Eating Disorders In The Middle East
The Middle East is associated with many different issues and concerns from political stability to economics and even human rights issues. However, these are not the only challenges this area of the world is facing.
One of the least reported issues in the Middle East is the dramatic increase in obesity and eating disorders. Throughout Kuwait, Arabia, Bahrain, Qatar, Saudi Arabia and throughout the United Arab Emirates, cases of obesity are on the rise.
It is estimated by the International Diabetes Foundation that over thirty-seven million people in this area have Type 2 diabetes and only about half of those are diagnosed. While this is high, the same report indicates that with the lack of education and mental health support for eating disorders, these numbers could easily double over the next two decades.
Lifestyle and Food Choices
Two of the factors driving this rise in obesity are lifestyle and food choices. The lifestyle tends to be very sedentary without a lot of physical activity. This is particularly true for the upper to middle class families in the area, which is where the obesity issue is most dramatic.
Tied to this are the cultural issues around food. Food is seen as a way to celebrate. This includes large meals, multiple food items to choose from and an emphasis on socialising around food. Additionally, in most of these areas, going out to eat at luxurious restaurants is not just an occasional event, it is common practice.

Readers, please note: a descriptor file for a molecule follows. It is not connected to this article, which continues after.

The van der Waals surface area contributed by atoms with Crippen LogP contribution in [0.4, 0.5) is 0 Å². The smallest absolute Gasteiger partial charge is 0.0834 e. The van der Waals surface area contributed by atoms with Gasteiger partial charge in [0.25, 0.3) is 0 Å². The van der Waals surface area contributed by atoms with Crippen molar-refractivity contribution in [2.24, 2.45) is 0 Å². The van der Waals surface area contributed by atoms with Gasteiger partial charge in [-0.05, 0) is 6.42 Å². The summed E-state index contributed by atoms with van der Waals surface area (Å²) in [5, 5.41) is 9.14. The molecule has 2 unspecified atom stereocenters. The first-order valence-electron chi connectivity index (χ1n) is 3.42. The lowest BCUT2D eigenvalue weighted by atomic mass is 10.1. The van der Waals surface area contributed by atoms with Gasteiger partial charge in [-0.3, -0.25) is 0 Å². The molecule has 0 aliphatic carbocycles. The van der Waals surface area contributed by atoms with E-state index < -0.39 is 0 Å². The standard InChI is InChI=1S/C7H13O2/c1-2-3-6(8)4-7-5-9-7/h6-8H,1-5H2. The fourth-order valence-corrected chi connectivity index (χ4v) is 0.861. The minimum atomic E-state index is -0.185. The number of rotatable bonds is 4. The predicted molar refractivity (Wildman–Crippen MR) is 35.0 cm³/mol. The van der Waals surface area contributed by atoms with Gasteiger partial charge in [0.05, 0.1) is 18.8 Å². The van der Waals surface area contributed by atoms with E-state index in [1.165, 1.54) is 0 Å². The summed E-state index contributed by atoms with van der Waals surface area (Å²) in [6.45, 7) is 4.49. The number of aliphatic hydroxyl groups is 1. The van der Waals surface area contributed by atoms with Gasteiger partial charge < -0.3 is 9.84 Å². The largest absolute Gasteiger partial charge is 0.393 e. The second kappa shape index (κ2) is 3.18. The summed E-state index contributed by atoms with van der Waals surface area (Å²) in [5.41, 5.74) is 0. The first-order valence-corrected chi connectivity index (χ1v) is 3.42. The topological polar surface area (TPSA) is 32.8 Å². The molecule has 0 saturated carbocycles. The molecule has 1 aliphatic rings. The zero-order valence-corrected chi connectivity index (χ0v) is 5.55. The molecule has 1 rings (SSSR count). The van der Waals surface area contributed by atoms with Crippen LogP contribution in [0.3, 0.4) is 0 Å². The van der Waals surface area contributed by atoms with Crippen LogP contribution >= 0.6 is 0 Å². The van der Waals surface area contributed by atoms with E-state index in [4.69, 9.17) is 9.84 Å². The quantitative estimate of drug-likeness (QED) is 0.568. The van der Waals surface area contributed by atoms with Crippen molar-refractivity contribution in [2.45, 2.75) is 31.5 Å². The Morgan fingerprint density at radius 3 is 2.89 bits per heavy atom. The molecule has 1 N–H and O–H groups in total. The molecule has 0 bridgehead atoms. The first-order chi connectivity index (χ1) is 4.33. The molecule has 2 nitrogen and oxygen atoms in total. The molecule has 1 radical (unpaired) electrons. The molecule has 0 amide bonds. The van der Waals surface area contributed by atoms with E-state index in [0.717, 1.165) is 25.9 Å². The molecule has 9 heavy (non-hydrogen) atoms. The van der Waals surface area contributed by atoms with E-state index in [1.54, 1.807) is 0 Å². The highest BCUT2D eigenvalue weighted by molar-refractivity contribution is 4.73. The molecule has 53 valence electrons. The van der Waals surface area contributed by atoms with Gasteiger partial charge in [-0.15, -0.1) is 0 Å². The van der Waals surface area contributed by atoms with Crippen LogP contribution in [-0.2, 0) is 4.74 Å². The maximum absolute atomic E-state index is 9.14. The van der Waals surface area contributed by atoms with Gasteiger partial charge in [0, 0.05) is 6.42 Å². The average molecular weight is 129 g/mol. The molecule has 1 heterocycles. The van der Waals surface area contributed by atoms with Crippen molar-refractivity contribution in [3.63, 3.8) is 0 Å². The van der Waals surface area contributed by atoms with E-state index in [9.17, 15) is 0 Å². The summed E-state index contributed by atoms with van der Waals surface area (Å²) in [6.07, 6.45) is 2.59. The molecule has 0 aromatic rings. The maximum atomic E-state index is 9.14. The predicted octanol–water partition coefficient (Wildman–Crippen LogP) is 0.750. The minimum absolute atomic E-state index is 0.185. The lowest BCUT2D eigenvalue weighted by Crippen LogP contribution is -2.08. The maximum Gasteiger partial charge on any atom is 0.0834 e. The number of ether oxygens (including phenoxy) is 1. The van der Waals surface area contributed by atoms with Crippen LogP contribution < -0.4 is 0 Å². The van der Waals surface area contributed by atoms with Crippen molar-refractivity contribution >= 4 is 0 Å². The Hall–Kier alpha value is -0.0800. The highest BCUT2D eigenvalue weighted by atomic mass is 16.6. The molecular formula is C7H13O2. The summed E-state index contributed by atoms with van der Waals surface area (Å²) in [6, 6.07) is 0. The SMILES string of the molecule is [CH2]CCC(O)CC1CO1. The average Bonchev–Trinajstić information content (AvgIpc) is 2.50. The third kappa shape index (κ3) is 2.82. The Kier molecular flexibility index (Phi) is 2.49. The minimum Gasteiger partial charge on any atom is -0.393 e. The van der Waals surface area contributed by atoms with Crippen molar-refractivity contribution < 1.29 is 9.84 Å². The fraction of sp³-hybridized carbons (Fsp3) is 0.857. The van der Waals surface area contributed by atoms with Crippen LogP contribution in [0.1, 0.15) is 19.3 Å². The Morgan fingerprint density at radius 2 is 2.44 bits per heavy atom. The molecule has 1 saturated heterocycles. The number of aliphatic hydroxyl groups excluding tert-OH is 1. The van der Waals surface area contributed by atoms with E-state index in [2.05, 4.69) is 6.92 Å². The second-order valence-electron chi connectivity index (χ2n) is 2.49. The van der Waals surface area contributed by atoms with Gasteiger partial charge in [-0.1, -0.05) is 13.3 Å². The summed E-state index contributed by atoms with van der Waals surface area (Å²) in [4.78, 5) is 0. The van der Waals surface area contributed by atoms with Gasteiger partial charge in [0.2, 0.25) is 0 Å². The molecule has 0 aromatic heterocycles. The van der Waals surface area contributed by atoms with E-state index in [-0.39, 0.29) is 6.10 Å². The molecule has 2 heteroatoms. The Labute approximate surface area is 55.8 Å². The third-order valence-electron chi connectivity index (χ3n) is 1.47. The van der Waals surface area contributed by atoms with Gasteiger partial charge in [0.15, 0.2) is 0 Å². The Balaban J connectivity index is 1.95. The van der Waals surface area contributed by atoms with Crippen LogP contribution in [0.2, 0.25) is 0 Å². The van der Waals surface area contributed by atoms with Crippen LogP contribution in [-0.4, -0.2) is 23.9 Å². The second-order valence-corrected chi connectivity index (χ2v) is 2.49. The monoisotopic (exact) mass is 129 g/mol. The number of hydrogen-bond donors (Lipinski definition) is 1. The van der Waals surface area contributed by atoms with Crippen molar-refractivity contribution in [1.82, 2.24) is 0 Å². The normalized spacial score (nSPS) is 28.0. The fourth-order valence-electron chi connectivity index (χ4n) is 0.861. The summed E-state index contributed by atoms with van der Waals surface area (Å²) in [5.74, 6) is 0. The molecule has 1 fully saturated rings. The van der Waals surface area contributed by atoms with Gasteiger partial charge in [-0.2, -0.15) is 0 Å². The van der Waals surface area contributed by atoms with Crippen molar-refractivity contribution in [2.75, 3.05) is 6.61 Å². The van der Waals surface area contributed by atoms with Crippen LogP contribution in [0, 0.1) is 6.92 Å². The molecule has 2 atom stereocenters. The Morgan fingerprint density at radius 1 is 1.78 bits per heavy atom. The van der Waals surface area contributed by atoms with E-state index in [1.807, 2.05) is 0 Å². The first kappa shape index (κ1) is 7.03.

To compound matters the rich, calorie-dense food is seen as such a part of daily life, socialising and celebrating, so it becomes a comfort to people. When this is intertwined with the stigma of working with mental health professionals for issues such as depression, anxiety or addictions, it may become the way that individuals cope with stress in their lives.
In addition to food addiction, or the need for food to calm or soothe individuals, there is also an increasing rate of eating disorders from bulimia and anorexia to binge eating disorders. Give the current lack of focus on changing these issues; these numbers are also anticipated to rise dramatically over the next few years.
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Philippe Jacquet & Associates